The Better Business Bureau Just Issued This Urgent Warning to Shoppers
You'll want to be careful when shopping for one sought-after product online.
Shopping online requires a fair amount of trust, namely that you're getting reliable products at a reliable price. But the internet is rife with criminals looking to take advantage of shoppers, making it that much more challenging to determine whether you're purchasing from a valid retailer and not a scammer. In fact, according to Statista, 78.8 percent of consumers worldwide said they have fallen victim to an online purchase scam in 2020. Now, the Better Business Bureau (BBB) has issued an urgent new warning that applies to a highly sought-after product. Read on to find out what the agency says customers must pay attention to when shopping.
There is a massive baby formula shortage.
In recent months, new parents have been put in a concerning predicament due to a shortage of baby formula. Nationwide, it has become increasingly difficult to find formula both in stores and online, forcing retailers like Walmart and CVS to limit the amount that customers are able to buy at one time. As reported by The Wall Street Journal, the shortage was initially prompted by supply chain issues, resulting from the COVID-19 pandemic, as well as a voluntary recall of some products by Abbott Laboratories—a major producer of baby formula—in February.
As of April 24, 40 percent of the most popular brands were out of stock, whereas 10 percent is the normal rate, according to The Wall Street Journal. And while the U.S. Food and Drug Administration (FDA) is working to increase production and import more formula, parents remain concerned about how to feed their children for the time being. If you're looking for different ways to buy formula, however, the BBB cautions against one purchasing method that could actually be a scam.
Don't buy baby formula from these sellers.
On May 12, the BBB issued a warning to parents and caregivers about potential scams when purchasing baby formula online. Capitalizing on the growing panic, scammers will post ads on the internet or on social media stating that they have baby formula available. When a buyer contacts the seller through a direct message or chat, the seller will then ask for payment via a "peer-to-peer platform" like Venmo or PayPal, both of which are BBB Accredited Businesses. According to the agency, after the transaction, buyers never receive the formula.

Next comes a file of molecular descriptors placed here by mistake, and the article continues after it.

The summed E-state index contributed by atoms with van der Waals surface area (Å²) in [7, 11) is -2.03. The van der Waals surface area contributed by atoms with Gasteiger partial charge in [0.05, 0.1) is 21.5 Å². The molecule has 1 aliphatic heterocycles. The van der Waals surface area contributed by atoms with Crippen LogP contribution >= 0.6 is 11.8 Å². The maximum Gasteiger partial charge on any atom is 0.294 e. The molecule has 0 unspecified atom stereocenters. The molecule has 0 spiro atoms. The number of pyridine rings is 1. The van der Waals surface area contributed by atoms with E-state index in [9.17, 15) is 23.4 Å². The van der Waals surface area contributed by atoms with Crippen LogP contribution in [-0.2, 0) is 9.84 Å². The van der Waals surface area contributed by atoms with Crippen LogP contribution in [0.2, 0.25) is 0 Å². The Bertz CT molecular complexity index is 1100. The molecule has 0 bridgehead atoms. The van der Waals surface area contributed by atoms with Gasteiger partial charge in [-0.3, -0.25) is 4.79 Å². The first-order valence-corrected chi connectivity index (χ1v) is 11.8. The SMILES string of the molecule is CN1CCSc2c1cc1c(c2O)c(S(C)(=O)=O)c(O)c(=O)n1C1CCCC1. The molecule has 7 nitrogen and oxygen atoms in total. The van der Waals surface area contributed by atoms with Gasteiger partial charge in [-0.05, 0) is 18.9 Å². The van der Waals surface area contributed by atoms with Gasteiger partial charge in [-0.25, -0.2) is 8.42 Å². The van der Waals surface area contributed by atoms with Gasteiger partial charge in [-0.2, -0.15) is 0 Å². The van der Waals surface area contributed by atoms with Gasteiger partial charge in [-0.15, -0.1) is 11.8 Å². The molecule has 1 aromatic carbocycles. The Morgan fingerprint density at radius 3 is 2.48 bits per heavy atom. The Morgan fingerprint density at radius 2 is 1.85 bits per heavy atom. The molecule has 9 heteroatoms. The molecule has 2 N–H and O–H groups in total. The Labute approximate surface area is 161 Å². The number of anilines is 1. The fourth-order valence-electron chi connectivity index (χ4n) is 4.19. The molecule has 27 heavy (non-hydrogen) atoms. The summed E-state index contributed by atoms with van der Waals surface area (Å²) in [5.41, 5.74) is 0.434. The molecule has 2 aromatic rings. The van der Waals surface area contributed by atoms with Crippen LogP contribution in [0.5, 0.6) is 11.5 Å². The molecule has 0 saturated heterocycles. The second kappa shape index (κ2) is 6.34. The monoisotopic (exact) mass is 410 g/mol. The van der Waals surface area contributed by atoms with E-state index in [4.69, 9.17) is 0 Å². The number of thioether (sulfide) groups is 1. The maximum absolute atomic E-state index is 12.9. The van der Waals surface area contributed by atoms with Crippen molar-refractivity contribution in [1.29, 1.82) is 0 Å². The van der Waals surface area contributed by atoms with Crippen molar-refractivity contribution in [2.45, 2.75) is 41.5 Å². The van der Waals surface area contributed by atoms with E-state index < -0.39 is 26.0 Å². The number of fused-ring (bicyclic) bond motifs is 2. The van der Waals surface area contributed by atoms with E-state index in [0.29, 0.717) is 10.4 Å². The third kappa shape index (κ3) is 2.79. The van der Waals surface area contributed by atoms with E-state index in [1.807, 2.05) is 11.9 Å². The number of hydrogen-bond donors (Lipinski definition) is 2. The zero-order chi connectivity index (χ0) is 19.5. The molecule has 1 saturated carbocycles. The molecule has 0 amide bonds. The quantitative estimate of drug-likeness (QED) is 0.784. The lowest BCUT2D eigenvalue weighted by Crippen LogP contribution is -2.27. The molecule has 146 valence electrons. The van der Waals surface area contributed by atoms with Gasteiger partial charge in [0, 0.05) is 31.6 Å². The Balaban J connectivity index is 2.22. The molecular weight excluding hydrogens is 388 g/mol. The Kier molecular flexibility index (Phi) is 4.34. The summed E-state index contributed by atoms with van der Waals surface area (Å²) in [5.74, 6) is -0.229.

The BBB recommends checking for these telltale signs that you're being scammed.
While cons and scams do occur, there are ways that you can protect yourself before they happen. The BBB recommends checking for misspelled words or grammatical errors in posts, as well as "descriptive language that is inconsistent with the product." Also, if the seller doesn't have a brick-and-mortar address, it could be an indication of fraud, and if they do have an address, double-check it on Google maps. If it appears that the address shows a parking lot, residents, or an unrelated business, steer clear.
You may also think that positive reviews indicate reliability, but scammers have found a way around this as well. According to the BBB, sometimes these reviews are copied from honest sites or even made up by the scammers themselves. Review websites can also be funded by scammers, the BBB cautions, even when they say they are independent. You can crosscheck accreditation status on the BBB's website.
If you suspect fraud, report it immediately.
In general, the BBB advises consumers to "think before you click." If something feels off or misleading, it may be your gut telling you to keep your distance. In addition to checking for accreditation status, you can also search the company's name with "scam" and see if any complaints come up.
Scammers are known to stop responding after a purchase is made—even when they were prompt and responsive at first. If you do end up purchasing, using a credit card may offer some protection in the event you are scammed, and make sure to take a screenshot of the item you ordered.
The BBB asks that you report suspected online shopping fraud on its website, as well as to other agencies like the Federal Trade Commission (FTC) and the National Intellectual Property Rights Coordination Center. Depending on what website you used, you can also file reports with Amazon, Instagram, Facebook, PayPal, or your credit card company.